SALT - Motzaei Shabbat, July 9, 2016

  • Rav David Silverberg

            In his third blessing to Benei Yisrael, Bilam compares the nation to “ganot alei nahar” – gardens planted along a river (24:6).  Gardens planted near rivers are especially lush because of the constant supply of water.  According to the plain meaning of the verse, then, Bilam compares the beauty and grandeur of Am Yisrael to that of a magnificent garden.

            The Midrash, however, in Tanna De-bei Eliyahu Rabba (21:7), explains this verse differently:

 

What is meant by “like gardens by the river”?  This refers to the schoolteachers among Israel, who produce wisdom, understanding, knowledge and intelligence from their hearts and teach the students to perform the will of their Father in heaven.

 

The image of a river’s fresh water producing beautiful greenery and lush vegetation is understood here as a metaphor for the teachers of Torah, who communicate to their students the beauty and magnificence of Torah life and Torah values.  The Tolna Rebbe explained that the Midrash refers here to the need to expose children and students to the beauty and joy of Torah life.  It is not enough to teach; parents and educators must allow their charges to experience the gratification of Torah, that it can be enjoyed like the sight of a magnificent garden.  And thus the Midrash compared the Torah taught by effective teachers to the breathtaking, exhilarating sight of a lush garden sustained by a healthy supply of water.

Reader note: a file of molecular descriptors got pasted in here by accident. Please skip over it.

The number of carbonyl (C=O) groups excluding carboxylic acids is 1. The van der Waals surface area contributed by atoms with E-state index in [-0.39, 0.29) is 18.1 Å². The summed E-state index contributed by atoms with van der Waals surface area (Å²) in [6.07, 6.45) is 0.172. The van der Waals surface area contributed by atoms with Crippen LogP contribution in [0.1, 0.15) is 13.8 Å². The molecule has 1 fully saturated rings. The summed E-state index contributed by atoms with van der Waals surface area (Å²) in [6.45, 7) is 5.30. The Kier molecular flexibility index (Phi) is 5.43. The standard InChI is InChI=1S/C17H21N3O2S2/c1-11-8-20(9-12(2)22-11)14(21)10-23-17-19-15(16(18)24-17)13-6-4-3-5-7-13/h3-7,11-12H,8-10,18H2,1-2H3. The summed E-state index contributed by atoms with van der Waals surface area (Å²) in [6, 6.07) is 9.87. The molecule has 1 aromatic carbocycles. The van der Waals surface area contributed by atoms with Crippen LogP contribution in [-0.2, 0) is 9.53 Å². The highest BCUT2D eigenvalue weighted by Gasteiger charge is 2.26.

The Tolna Rebbe explained that for this reason, Tanna De-bei Eliyahu here applauds the efforts of the teachers who produce the desired results “from their hearts.”  Teaching and educating in a manner that evokes joy and enthusiasm requires emotional investment.  It necessitates not only the skills to clearly and effectively communicate the information, but also a genuine display of love and concern for the child or student.  The joy of Torah alluded to in this verse can be evoked only when we teach and tend to our charges “from our hearts,” which sincere and selfless devotion, appreciating their potential and eagerly awaiting its full realization.